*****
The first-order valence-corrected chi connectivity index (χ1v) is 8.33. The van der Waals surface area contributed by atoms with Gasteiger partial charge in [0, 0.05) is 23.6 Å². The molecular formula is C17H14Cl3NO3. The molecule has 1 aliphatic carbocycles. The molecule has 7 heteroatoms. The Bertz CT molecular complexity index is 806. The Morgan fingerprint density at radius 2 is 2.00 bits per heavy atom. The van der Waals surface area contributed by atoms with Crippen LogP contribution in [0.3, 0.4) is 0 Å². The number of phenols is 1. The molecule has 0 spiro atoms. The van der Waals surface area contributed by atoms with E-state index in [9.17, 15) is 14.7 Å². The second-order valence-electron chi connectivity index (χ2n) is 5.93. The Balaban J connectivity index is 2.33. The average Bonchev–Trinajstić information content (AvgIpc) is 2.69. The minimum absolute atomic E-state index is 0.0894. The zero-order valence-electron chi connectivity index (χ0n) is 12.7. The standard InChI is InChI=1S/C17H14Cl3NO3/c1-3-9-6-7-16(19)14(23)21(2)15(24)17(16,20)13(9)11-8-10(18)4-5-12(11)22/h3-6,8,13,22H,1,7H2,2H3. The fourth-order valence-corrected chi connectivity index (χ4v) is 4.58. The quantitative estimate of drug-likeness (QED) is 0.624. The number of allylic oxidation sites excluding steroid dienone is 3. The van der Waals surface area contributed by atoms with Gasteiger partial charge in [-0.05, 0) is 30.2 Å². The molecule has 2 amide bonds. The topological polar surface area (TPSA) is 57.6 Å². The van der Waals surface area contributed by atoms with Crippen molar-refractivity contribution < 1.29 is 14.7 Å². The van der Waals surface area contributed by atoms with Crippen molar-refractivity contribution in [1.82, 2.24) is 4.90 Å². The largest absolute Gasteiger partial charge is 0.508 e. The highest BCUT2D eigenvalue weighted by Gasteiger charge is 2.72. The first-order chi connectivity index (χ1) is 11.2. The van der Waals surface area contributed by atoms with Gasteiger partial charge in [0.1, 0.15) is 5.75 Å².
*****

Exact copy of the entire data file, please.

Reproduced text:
The first-order valence-corrected chi connectivity index (χ1v) is 8.33. The van der Waals surface area contributed by atoms with Gasteiger partial charge in [0, 0.05) is 23.6 Å². The molecular formula is C17H14Cl3NO3. The molecule has 1 aliphatic carbocycles. The molecule has 7 heteroatoms. The Bertz CT molecular complexity index is 806. The Morgan fingerprint density at radius 2 is 2.00 bits per heavy atom. The van der Waals surface area contributed by atoms with Crippen LogP contribution in [0.3, 0.4) is 0 Å². The number of phenols is 1. The molecule has 0 spiro atoms. The van der Waals surface area contributed by atoms with E-state index in [9.17, 15) is 14.7 Å². The second-order valence-electron chi connectivity index (χ2n) is 5.93. The Balaban J connectivity index is 2.33. The average Bonchev–Trinajstić information content (AvgIpc) is 2.69. The minimum absolute atomic E-state index is 0.0894. The zero-order valence-electron chi connectivity index (χ0n) is 12.7. The standard InChI is InChI=1S/C17H14Cl3NO3/c1-3-9-6-7-16(19)14(23)21(2)15(24)17(16,20)13(9)11-8-10(18)4-5-12(11)22/h3-6,8,13,22H,1,7H2,2H3. The fourth-order valence-corrected chi connectivity index (χ4v) is 4.58. The quantitative estimate of drug-likeness (QED) is 0.624. The number of allylic oxidation sites excluding steroid dienone is 3. The van der Waals surface area contributed by atoms with Gasteiger partial charge in [-0.05, 0) is 30.2 Å². The molecule has 2 amide bonds. The topological polar surface area (TPSA) is 57.6 Å². The van der Waals surface area contributed by atoms with Crippen molar-refractivity contribution < 1.29 is 14.7 Å². The van der Waals surface area contributed by atoms with Crippen molar-refractivity contribution in [1.82, 2.24) is 4.90 Å². The largest absolute Gasteiger partial charge is 0.508 e. The highest BCUT2D eigenvalue weighted by Gasteiger charge is 2.72. The first-order chi connectivity index (χ1) is 11.2. The van der Waals surface area contributed by atoms with Gasteiger partial charge in [0.1, 0.15) is 5.75 Å².